Harold Schiffman hfsclpp at
Mon Nov 17 13:38:22 UTC 2008

White 'gatekeepers' part of black problem; Leftist knowalls hinder
rather than help

INDIGENOUS leader Warren Mundine has attacked ideologically driven
white "gatekeepers" in Aboriginal communities, saying one of the
biggest problems they have is "people who want to protect Aboriginal
people". "There are some people who seem to go to these communities
who, quite frankly, wouldn't get a job outside," Mr Mundine said.
"There are other ones who go there who are totally ideologically
driven and become gatekeepers. In fact one of the biggest problems we
have is people who want to protect Aboriginal people. "It drives me to
no end of madness. "We have people also who are going into the
communities and they are not moving on and letting Aboriginal people
move up and take over those positions."

The former national Labor president's comments came after indigenous
educator Chris Sarra sparked an angry reaction when he told The
Weekend Australian that while Aborigines were blamed for the
dysfunction in their communities, the standard of services and the
people providing them were not subject to the same scrutiny. "In its
crudest form, remote communities are the place to tuck our white trash
away," Dr Sarra said.

While Mr Mundine said he thought Dr Sarra's comments were a bit
strong, he understood his frustration, particularly in the area of
education, "because the statistics are telling us that the education
system is failing Aboriginal people miserably and has been failing
Aboriginal people for a long time".

Dr Sarra, executive director of the Indigenous Education Leadership
Institute at the Queensland University of Technology, yesterday
retreated from his choice of words, saying he would never use the term
again. "If I had my time again I would use the term lazy and
incompetent," he said.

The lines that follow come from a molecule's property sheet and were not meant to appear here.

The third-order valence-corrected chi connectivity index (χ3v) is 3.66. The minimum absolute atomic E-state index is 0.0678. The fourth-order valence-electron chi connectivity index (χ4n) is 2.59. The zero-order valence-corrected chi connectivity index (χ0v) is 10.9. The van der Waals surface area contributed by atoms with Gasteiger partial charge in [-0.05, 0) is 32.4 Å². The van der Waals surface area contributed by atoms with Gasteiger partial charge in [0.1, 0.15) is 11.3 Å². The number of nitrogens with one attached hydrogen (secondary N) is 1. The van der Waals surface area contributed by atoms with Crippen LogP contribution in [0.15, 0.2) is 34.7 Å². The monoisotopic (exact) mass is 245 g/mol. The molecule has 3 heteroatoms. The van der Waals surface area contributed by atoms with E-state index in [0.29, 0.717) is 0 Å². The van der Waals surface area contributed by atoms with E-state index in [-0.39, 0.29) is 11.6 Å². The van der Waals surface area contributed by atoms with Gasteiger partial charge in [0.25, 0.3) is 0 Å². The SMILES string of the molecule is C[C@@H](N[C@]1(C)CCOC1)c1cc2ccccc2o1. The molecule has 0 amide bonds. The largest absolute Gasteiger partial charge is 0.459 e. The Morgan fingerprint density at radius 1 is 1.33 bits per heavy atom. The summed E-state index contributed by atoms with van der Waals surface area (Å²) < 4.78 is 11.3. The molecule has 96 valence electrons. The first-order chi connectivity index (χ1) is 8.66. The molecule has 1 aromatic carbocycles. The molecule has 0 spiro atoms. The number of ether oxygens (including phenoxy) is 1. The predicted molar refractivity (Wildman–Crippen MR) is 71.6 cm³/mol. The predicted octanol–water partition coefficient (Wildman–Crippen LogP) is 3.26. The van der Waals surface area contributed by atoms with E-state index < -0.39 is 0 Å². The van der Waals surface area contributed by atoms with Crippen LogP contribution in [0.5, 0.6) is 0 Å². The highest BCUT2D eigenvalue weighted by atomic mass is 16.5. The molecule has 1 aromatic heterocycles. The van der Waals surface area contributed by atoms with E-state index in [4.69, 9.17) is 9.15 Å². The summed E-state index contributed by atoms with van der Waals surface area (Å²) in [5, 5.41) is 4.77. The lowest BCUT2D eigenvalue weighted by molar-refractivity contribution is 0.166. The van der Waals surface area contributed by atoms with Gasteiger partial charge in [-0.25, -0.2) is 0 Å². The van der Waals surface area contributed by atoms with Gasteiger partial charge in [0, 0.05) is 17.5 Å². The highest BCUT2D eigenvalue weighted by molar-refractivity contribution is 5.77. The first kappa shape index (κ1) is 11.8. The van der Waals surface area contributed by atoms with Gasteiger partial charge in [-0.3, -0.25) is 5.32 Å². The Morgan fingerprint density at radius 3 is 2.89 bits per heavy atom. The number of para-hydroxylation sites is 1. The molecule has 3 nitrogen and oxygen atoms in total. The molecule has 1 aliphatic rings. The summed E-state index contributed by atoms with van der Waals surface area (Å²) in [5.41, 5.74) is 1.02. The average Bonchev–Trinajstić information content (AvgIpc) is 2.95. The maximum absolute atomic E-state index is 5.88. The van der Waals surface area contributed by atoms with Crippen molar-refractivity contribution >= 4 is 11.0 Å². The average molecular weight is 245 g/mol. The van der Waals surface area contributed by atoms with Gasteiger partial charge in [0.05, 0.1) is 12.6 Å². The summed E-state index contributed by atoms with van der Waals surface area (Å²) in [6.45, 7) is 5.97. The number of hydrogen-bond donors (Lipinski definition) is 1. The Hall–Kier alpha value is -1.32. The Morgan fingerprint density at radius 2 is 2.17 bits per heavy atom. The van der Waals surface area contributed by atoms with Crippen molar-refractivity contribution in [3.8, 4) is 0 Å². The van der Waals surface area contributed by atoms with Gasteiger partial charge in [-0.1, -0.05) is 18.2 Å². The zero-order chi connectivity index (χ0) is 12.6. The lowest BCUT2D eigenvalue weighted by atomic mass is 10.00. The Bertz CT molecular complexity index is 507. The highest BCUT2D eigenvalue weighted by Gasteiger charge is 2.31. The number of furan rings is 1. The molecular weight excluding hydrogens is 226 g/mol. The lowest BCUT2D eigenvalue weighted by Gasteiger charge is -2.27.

But he stood by his central claim that white workers in education,
health, police and public service who would not be able to hold down
jobs in larger communities were a major part of the problem for
Aboriginal Australia. "I stand by what I said - the language was
unfortunate," he said. "A lot of people are saying this (the white
trash comment) is stereotyping and this is despicable language and I
absolutely agree with them," Dr Sarra said. "I had not intended it to
bemalicious." But he said experienced and hardworking white people in
remote communities would not be offended by the comments "because they
know exactly what I'm talking about".

Dr Sarra said after his comments in The Weekend Australian he had
received many emails saying his language was not acceptable. He is
also being heavily criticised by readers on The Australian's website.
One reader wrote: "Imagine if a white academic, or any academic or
anyone for that matter, called Dr Sarra a black bum or wog. Not
acceptable these days, but reverse racism, no make that, racism full
stop against whites is acceptable." Another wrote: "I am an
electrician that has worked out at several communities does that make
me white trash?"

Dr Sarra himself posted a response yesterday: "Imagine then what it is
like for Aboriginal people to be continually described stereotypically
as drunks, child abusers, wife bashers, and some of the things that
some of you describe here, when clearly this is not the absolute
truth." He told The Australian he agreed with many of the criticisms
because the phrase he had used was despicable. But he said there was a
common saying in many Aboriginal communities - "upright and with a
heart beat" (if you are upright and have a heartbeat you are good
enough to teach).

He said he was told recently of a school in Queensland where on
Fridays it was common for only half the students to turn up. The
teachers took those who did turn up fishing or swimming, but a good
teacher, he said, would use the opportunity of a smaller class to
better help those who had attended.

Mr Mundine also yesterday backed the Northern Territory Government's
plan to force Aboriginal bilingual schools to teach the first four
hours of classes each day in English.

The principal of the Areyonga School, Tarna Andrews, said that English
was a second or third language for many of the school's 42 children
and the new policy spelled the end of a focus on traditional
Pitjantjatjara language and culture. "I want to keep my language going
in the school, the kids' language - we want to keep the kids in two
ways, not only one way," she told ABC radio. "It will die, the
language will die. The school is a place where the kids learn proper

Mr Mundine said he supported bilingual education. While English
provided the tools for living in "the real world", traditional
languages enhanced culture and self-esteem. "Kids have to learn in
English and they have to learn the maths and the sciences as well. If
they don't do that, they are being retarded and they're not able to
function in the job market, or in the wider Australian or world
communities," he said.
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